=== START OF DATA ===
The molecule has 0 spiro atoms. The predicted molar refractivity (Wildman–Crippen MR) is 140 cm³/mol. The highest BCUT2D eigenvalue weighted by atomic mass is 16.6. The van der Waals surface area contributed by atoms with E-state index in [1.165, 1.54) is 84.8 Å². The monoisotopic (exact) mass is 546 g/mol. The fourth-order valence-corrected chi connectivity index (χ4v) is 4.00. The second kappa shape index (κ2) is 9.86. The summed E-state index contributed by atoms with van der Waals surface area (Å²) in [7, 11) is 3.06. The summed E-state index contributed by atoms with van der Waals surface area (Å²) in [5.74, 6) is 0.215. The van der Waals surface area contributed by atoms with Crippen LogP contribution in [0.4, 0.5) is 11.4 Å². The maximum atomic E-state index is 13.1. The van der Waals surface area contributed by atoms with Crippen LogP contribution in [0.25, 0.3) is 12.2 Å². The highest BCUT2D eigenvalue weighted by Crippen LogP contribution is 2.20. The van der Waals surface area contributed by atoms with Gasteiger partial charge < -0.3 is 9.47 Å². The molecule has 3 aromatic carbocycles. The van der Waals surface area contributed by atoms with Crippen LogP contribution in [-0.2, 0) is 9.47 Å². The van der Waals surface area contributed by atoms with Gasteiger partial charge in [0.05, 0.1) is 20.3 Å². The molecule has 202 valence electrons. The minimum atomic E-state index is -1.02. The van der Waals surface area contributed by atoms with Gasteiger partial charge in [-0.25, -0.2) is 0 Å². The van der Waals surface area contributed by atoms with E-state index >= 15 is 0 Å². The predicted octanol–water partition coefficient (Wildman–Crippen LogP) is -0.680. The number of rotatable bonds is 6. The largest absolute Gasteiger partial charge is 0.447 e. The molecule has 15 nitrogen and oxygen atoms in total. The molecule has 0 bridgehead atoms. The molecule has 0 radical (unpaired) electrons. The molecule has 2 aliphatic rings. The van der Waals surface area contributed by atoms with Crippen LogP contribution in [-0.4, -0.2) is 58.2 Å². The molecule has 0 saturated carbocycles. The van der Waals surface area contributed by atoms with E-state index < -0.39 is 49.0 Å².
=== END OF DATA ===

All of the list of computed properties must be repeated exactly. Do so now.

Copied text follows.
The molecule has 0 spiro atoms. The predicted molar refractivity (Wildman–Crippen MR) is 140 cm³/mol. The highest BCUT2D eigenvalue weighted by atomic mass is 16.6. The van der Waals surface area contributed by atoms with E-state index in [1.165, 1.54) is 84.8 Å². The monoisotopic (exact) mass is 546 g/mol. The fourth-order valence-corrected chi connectivity index (χ4v) is 4.00. The second kappa shape index (κ2) is 9.86. The summed E-state index contributed by atoms with van der Waals surface area (Å²) in [7, 11) is 3.06. The summed E-state index contributed by atoms with van der Waals surface area (Å²) in [5.74, 6) is 0.215. The van der Waals surface area contributed by atoms with Crippen LogP contribution in [0.4, 0.5) is 11.4 Å². The maximum atomic E-state index is 13.1. The van der Waals surface area contributed by atoms with Crippen LogP contribution in [0.25, 0.3) is 12.2 Å². The highest BCUT2D eigenvalue weighted by Crippen LogP contribution is 2.20. The van der Waals surface area contributed by atoms with Gasteiger partial charge < -0.3 is 9.47 Å². The molecule has 3 aromatic carbocycles. The van der Waals surface area contributed by atoms with Crippen LogP contribution in [-0.2, 0) is 9.47 Å². The van der Waals surface area contributed by atoms with Gasteiger partial charge in [0.05, 0.1) is 20.3 Å². The molecule has 202 valence electrons. The minimum atomic E-state index is -1.02. The van der Waals surface area contributed by atoms with Gasteiger partial charge in [-0.25, -0.2) is 0 Å². The van der Waals surface area contributed by atoms with E-state index >= 15 is 0 Å². The predicted octanol–water partition coefficient (Wildman–Crippen LogP) is -0.680. The number of rotatable bonds is 6. The largest absolute Gasteiger partial charge is 0.447 e. The molecule has 15 nitrogen and oxygen atoms in total. The molecule has 0 bridgehead atoms. The molecule has 0 radical (unpaired) electrons. The molecule has 2 aliphatic rings. The van der Waals surface area contributed by atoms with Crippen LogP contribution in [-0.4, -0.2) is 58.2 Å². The molecule has 0 saturated carbocycles. The van der Waals surface area contributed by atoms with E-state index < -0.39 is 49.0 Å².